As a community, we are in a process of rededicating ourselves to the vital Shlichus of Chinuch. In every area, educators are striving to go the extra mile – exemplifying what we can call “Chinuch with Heart.” The Rebbe taught us that this must be our approach to Chinuch, and that it applies to every member of our community, not only teachers.
What does Chinuch with Heart look like and what do our Rebbeim have to say about it?
- Chinuch is the call of the hour, a matter of “pikuach nefesh” as the Rebbe describes it (אג״ק, כרך יב, אגרת ד׳קצז). If someone has it in them to teach, this is not a time to explore other career options, because talented educators are so desperately needed. And if someone is not teaching material, there are so many other ways in which they can care about Chinuch, and act upon that caring.
- Chinuch is more than a job, and as a Shlichus, it has no bounds. As the Rebbe describes the role of an educator: “It is not enough to teach them for the number of hours he is required to do so, and afterwards to go rest… Rather, he must continue to toil and and remain invested in his students with all of his being.” (שיחת ליל ב’ דחג הפסח, תשי”ג)
- As Chassidim, we can give our students the most precious gift there is – a Chinuch with heart, a Chassidishe Chinuch! Chassidus, when taught authentically, injects life, warmth, and connection into our Yiddishkeit. As Chabad educators, we can give our students much more than information – we can give them a chayus in Yiddishkeit that will last forever.
- A teacher who cares goes the extra mile to ensure that students succeed. The Alter Rebbe teaches in Hilchos Talmud Torah that a melamed who is careful and meticulous to ensure that students are getting it right, is preferable to a teacher who moves quickly to cover more ground. And every student can succeed in learning, as the Rebbe emphasizes on many occasions.
- In the past, an educator’s role was limited to academics, but today, when outside influences are so strong, we can’t rely on the home environment for the fundamentals of Yiddishkeit. As the Rebbe writes, “In our time, and especially in our land, the school’s role is not only to enrich the students’ knowledge base in Torah and Yiddishkeit, but primarily to implant within them Yiras Shamayim, careful observance of Mitzvos, and, in general, the Jewish way of life.” (אג״ק, כרך יב, אגרת ד׳קצז)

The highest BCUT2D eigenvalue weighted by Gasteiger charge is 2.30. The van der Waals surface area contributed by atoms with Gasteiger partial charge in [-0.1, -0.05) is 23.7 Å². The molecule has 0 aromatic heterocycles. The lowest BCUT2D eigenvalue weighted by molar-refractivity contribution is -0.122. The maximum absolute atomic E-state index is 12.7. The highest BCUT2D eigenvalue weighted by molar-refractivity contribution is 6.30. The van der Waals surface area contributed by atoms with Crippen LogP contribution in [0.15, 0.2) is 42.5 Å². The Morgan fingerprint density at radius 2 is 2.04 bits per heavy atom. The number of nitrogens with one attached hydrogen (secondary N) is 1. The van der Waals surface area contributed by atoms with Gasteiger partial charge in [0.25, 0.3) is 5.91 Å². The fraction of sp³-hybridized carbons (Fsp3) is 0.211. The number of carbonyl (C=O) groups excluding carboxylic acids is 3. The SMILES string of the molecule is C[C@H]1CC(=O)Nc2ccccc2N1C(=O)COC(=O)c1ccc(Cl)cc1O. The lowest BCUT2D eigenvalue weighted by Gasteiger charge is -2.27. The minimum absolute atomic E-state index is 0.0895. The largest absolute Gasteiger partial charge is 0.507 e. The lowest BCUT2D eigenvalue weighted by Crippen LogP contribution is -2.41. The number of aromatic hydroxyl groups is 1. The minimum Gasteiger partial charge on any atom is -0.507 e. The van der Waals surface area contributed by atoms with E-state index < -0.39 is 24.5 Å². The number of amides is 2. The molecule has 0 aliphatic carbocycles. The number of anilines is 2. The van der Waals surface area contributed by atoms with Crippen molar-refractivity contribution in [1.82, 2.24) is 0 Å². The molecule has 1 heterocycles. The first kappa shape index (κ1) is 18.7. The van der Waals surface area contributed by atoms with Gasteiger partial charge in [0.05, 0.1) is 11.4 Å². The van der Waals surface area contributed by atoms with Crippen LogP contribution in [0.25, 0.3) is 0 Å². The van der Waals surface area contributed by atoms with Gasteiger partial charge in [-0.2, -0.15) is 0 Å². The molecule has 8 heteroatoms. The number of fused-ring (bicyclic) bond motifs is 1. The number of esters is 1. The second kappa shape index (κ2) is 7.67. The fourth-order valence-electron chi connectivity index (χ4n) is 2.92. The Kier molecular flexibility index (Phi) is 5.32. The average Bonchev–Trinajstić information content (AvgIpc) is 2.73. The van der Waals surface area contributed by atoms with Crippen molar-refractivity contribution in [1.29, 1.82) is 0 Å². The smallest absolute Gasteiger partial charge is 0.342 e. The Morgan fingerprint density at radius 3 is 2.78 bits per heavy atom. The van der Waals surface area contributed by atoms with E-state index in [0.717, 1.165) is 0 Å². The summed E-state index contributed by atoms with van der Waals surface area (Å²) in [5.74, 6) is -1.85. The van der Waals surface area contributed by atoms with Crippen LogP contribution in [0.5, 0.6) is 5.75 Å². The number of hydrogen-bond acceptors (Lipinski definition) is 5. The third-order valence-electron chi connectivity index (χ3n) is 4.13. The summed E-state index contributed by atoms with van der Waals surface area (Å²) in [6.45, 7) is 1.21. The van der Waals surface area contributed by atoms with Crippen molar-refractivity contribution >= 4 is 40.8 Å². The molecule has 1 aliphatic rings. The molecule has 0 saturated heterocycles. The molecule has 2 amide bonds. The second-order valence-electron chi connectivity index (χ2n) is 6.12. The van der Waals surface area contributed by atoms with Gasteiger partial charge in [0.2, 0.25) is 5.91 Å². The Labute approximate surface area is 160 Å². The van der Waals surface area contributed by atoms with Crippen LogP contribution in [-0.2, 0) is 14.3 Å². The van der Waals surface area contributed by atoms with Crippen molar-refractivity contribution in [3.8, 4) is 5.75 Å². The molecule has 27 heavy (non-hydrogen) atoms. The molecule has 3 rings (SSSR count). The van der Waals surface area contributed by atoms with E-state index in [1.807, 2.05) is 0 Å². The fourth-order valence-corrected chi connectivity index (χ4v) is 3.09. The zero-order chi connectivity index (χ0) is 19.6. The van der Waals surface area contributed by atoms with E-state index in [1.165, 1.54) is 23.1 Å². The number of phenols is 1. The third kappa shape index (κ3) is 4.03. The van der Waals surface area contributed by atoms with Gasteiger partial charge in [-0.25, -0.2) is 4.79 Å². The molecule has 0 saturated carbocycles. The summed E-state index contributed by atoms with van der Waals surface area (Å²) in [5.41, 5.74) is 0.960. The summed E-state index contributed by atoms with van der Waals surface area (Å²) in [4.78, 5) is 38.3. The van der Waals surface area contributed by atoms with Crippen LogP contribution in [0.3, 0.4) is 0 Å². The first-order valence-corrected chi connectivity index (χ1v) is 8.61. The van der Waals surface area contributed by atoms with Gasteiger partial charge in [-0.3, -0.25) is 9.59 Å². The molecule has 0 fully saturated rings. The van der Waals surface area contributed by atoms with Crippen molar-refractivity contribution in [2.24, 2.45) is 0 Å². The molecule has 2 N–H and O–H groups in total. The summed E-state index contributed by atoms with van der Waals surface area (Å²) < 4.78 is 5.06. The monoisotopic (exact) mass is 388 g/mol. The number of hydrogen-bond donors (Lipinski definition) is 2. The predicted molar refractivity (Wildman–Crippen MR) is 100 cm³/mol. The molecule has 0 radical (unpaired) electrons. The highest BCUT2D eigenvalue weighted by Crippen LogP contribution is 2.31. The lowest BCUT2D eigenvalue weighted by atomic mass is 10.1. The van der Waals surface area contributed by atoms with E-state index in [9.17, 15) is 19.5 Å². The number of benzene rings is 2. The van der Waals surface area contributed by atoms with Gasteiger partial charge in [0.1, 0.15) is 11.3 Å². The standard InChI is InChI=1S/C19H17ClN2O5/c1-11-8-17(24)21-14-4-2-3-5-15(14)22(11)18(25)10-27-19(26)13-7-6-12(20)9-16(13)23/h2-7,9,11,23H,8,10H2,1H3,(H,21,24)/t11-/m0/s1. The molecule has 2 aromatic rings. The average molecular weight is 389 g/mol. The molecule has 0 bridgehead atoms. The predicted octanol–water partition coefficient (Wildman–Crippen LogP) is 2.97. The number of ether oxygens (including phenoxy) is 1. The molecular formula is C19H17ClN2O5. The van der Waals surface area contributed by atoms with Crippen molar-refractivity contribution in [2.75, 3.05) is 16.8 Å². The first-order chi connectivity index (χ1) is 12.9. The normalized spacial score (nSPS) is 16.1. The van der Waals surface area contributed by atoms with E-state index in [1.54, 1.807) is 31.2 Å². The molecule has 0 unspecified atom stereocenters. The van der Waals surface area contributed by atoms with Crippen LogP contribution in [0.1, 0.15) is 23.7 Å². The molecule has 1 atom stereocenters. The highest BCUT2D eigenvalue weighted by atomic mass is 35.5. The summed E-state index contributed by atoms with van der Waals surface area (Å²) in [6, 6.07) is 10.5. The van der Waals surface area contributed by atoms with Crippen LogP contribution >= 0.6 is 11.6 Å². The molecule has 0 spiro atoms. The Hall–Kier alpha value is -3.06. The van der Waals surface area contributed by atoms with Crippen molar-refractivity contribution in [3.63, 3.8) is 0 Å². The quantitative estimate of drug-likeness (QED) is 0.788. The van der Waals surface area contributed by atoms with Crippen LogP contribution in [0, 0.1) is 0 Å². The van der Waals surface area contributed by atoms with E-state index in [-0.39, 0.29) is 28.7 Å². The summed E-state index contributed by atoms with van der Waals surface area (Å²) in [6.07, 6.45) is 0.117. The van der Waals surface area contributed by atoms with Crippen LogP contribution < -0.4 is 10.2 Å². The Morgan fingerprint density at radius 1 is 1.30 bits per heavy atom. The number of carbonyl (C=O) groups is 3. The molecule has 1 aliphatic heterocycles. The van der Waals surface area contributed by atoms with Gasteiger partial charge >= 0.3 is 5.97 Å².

- The Frierdiker Rebbe expands upon how much a teacher needs to care, because once he is involved in a student’s inner life, the potential for benefit, or for the opposite ch”v, is enormous. “When one teaches information, even if he is not effective, at least he does no damage. However, not so with education and guidance… in which if one does not cause improvement than one automatically does damage.” (מאמר כללי חינוך והדרכה, פרק ב)
- Chinuch with Heart means that the way in which a teacher cares for each child is a little bit different for each one. The Gemara (פסחים פ”י מ”ד) states that “l’fi da’ato shel ben, aviv melamdo” (a father should teach his son according to the son’s intellect). In The Educator’s Handbook, Rabbi Hodakov compares this to a doctor who must tailor his treatment to each patient and their specific needs.
- Educators who care also take every opportunity to learn and improve. “The suggestion to hold accelerated teacher training classes during summer vacation is very correct…” writes the Rebbe, “And it is certainly important to do this with great vigor.” (אגרות קדש חלק ח’ ע’ קסח) In this and many other sources, the Rebbe strongly encourages teachers to take part in teacher training (hishtalmus hamorim) in an appropriate setting.
- The bottom line is that Chinuch with Heart is successful Chinuch – we can only teach when we care. As the Rebbe writes to a Mechaneches, “The primary foundation is that… a special connection and relationship… is the most appropriate means for imbuing children with love of Hashem, and love of Torah and Mitzvos.” (אגרות קודש חי״ג ע׳ תכד)
- Ultimately, Chinuch is our number one priority. When Mr. and Mrs. Michoel Meir Goldhirsch wrote to the Rebbe of their desire to fund a Jewish children’s hospital, the Rebbe responded that they should rather give their Tzedakah money to Chinuch, which would prevent the need for a children’s hospital at all! This means that we must open our hearts to Chinuch, extending our material and spiritual resources to laying a rock-solid foundation for our future.
The Menachem Education Foundation has, for the past decade, striven to take these messages to heart and to support their attainment through our various programs. Our community, in turn has opened its heart to Chinuch time and again, making true Chinuch possible.